How a novel sci-fi book written in Scotland could help people explore real science and the cosmos

“A long time ago, in a galaxy far, far away…”

These words are instantly recognisable to most people as the opening scene-setter for the blockbuster film series Star Wars.

And almost nobody has not heard of Captain Kirk, Ripley or Hal the computer

The popularity of science fiction movies and books is testament to our fascination with the notion of worlds beyond our own.

But how many of our favourite stories have any basis in scientific fact?

Emma Puranen, a 25-year-old astronomer from Fairfax, Virginia, in the US, has been a fan of the genre since she was a child.

She began watching the original 1960s Star Trek series as a teenager, sparking a passion that has influenced her whole life.

Now the researcher, who is studying at the University of St Andrews for a doctorate on exoplanets in science fiction, has come up with a ‘novel’ creative project that brings together science and literature.

An artist's impression of recently discovered NGTS-1b, classified as a hot Jupiter but described in public news as like Tatooine, the home world of Anakin and Luke Skywalker in the Star Wars films

Though movie-makers sometimes consult an expert in a relevant scientific field, such meetings are usually one-offs and barely scratch the surface of the artistic potential.

Puranen wanted to find out what might happen if creative writers and astronomers, geologists and biologists were paired up and challenged to create original science fiction works.

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The resulting book, Around Distant Suns, is an anthology containing short stories, poems and a radio play.

Sci-fi fan and astronomer Emma Puranen, a 25-year-old PhD student from the US, is studying for a doctorate at St Andrews University's Centre for Exoplanet Science

“I have no sway over Hollywood, but I am able to get together a group of creative writers and a group of exoplanet scientists,” said Puranen.

“I gave very little guidance as to what to write.

“I wanted to see what people would come up with – and my trust couldn’t have been better placed.”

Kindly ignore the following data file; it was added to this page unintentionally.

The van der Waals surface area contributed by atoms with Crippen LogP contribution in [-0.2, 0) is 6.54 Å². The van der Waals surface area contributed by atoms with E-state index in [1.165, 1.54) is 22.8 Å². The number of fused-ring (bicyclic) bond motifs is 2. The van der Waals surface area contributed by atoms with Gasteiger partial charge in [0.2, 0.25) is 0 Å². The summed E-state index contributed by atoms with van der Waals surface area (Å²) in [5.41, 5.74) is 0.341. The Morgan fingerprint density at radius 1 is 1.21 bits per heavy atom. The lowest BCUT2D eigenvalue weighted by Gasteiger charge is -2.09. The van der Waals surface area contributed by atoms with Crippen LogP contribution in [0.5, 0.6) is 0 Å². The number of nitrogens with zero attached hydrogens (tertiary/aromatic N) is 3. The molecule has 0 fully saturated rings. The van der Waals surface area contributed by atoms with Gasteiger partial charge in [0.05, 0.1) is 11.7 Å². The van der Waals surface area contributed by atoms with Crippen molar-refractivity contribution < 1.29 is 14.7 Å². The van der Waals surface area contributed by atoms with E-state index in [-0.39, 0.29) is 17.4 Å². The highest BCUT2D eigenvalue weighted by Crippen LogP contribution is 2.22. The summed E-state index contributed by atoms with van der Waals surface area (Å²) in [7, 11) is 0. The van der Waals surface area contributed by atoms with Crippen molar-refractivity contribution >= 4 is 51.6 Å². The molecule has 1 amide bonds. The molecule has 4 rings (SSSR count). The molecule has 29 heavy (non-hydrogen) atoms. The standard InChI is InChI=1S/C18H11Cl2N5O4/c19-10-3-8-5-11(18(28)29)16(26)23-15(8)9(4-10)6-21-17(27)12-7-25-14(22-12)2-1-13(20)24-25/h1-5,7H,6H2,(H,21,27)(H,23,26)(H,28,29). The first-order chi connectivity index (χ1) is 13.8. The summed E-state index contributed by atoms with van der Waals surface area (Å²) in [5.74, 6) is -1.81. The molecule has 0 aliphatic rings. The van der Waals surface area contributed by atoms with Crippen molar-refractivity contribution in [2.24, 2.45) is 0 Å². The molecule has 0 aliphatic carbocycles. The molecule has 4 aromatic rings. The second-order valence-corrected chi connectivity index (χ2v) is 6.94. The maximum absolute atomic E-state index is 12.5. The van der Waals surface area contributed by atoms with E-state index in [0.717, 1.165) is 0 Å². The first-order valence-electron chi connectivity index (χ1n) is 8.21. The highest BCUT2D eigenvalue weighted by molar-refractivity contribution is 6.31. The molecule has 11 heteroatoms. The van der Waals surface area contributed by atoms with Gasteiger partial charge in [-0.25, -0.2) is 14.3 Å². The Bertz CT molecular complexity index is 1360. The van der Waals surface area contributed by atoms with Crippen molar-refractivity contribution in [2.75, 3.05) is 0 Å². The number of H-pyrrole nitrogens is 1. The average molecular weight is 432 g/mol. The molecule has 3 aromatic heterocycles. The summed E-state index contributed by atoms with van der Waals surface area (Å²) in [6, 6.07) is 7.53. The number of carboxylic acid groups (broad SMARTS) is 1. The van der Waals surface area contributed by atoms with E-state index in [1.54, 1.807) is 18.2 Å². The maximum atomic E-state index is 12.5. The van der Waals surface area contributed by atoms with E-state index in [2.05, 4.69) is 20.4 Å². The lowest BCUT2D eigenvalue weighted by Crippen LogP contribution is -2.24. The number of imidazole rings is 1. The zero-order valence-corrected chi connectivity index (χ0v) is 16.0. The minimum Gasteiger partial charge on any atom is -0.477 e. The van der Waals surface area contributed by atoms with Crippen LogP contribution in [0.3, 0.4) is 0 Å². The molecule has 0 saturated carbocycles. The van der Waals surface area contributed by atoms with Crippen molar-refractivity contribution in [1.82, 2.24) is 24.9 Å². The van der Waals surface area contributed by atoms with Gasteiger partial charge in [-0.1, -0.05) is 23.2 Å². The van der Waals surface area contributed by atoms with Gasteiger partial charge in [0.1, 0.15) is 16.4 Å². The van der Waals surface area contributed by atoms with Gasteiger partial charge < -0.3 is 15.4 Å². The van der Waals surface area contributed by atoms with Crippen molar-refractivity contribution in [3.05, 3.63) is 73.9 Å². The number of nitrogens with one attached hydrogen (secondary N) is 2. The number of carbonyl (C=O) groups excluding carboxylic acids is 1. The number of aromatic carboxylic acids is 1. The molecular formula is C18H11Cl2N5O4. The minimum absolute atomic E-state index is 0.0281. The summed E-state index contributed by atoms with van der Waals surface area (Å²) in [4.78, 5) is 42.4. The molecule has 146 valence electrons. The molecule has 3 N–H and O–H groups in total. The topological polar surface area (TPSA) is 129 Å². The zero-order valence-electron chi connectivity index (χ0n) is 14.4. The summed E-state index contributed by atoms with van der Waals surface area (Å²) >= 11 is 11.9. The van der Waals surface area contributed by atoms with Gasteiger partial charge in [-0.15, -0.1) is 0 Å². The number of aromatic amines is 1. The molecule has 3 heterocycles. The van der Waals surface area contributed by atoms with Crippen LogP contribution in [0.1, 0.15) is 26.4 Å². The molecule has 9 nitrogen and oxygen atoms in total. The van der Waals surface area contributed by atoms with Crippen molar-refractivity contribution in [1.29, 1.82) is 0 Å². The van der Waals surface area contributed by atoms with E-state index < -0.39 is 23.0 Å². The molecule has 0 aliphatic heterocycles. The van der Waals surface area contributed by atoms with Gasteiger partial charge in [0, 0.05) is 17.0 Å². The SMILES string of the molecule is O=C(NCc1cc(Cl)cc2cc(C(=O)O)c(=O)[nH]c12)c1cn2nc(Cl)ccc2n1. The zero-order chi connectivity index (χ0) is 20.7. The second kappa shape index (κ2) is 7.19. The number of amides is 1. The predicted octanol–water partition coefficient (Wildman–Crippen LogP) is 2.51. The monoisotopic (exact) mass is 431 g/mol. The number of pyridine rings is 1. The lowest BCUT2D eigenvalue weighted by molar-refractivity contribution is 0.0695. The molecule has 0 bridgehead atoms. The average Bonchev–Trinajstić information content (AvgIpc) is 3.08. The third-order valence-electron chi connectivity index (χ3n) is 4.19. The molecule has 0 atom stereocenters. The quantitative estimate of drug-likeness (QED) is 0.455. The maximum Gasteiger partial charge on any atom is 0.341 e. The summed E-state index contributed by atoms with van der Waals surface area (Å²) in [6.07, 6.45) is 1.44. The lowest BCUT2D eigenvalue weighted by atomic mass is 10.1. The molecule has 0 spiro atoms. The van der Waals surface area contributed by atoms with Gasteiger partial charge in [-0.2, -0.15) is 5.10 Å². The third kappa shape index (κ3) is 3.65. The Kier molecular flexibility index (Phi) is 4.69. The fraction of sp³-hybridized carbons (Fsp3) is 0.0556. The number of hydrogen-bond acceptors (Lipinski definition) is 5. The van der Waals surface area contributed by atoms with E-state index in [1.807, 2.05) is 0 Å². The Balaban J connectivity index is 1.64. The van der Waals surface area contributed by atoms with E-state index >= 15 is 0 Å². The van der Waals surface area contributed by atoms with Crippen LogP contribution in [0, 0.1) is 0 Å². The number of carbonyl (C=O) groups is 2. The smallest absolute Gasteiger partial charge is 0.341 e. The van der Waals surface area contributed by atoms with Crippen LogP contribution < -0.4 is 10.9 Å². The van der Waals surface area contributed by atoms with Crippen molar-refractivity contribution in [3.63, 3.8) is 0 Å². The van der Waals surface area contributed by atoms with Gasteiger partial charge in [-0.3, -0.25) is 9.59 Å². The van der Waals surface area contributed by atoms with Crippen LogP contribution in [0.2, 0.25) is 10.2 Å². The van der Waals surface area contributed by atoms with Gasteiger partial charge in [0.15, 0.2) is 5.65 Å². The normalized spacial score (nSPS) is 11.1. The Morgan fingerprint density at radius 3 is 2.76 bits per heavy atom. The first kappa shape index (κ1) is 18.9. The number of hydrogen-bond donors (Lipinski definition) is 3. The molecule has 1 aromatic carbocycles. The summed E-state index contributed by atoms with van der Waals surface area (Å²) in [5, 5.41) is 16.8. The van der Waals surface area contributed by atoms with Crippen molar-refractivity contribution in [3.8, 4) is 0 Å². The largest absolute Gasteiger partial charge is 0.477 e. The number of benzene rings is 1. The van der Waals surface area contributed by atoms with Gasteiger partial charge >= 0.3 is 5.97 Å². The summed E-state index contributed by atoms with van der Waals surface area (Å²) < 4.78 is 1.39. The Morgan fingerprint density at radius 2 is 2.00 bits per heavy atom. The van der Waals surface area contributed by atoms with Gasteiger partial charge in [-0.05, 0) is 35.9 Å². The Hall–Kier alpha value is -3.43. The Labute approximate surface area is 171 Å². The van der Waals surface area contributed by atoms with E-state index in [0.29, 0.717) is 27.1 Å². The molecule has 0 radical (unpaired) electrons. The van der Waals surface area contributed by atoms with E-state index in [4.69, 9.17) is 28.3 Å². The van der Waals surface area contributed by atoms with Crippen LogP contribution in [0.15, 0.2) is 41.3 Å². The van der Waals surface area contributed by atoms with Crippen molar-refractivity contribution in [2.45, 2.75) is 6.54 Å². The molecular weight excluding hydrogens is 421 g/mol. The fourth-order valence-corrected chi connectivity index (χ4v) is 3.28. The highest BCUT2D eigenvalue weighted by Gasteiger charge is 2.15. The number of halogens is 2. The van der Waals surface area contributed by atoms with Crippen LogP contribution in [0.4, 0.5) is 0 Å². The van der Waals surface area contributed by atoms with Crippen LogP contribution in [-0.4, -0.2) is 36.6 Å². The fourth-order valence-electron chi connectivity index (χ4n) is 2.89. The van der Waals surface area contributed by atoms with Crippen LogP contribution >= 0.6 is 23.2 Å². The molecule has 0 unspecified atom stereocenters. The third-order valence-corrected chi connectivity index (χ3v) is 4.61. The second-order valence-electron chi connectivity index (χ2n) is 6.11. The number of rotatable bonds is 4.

She believes science fiction is a really good way of bringing science to the wider population.

Around Distant Suns, edited by St Andrews University student Emma Puranen, is the result of a ‘novel’ creative project that brings together the worlds of science and literature

“We all want to know why we are here, what is the meaning of life and whether there is anyone else out there,” she said.

Scientists want empirical answers but writers want to examine how it affects humans.

“This is a very important thing science fiction does for us.

“Communicating science is one of the most important things.

“I hope the book will help to do that.”

Writers have been speculating on life beyond our solar system since long before any evidence of such places was found.

“We didn't start discovering exoplanets until the 1990s, much more recently than most people would expect,” she said.

“But science fiction writers have been discussing imaginary worlds outside of our solar system for hundreds of years.

“The earliest mention in literature was probably in the 1666 work The Blazing World, by Margaret Cavendish.”

Puranen may well have her head in the stars, but she is also very attached to Planet Earth and her adopted Scottish home on the Fife coast.

“St Andrews is a beautiful place and I can walk on the beach whenever I want,” she said.

“I didn’t realise it was possible to do a PhD in science fiction. I love my position here – I pinch myself every day.”

Puranen’s studies at the university’s Centre for Exoplanet Science cross three disciplines – physics and astronomy, modern languages and biology, with support from advisers Prof Christiane Helling, Dr Emily Finer and Dr V Anne Smith.

Around Distant Suns is published by Guardbridge Books

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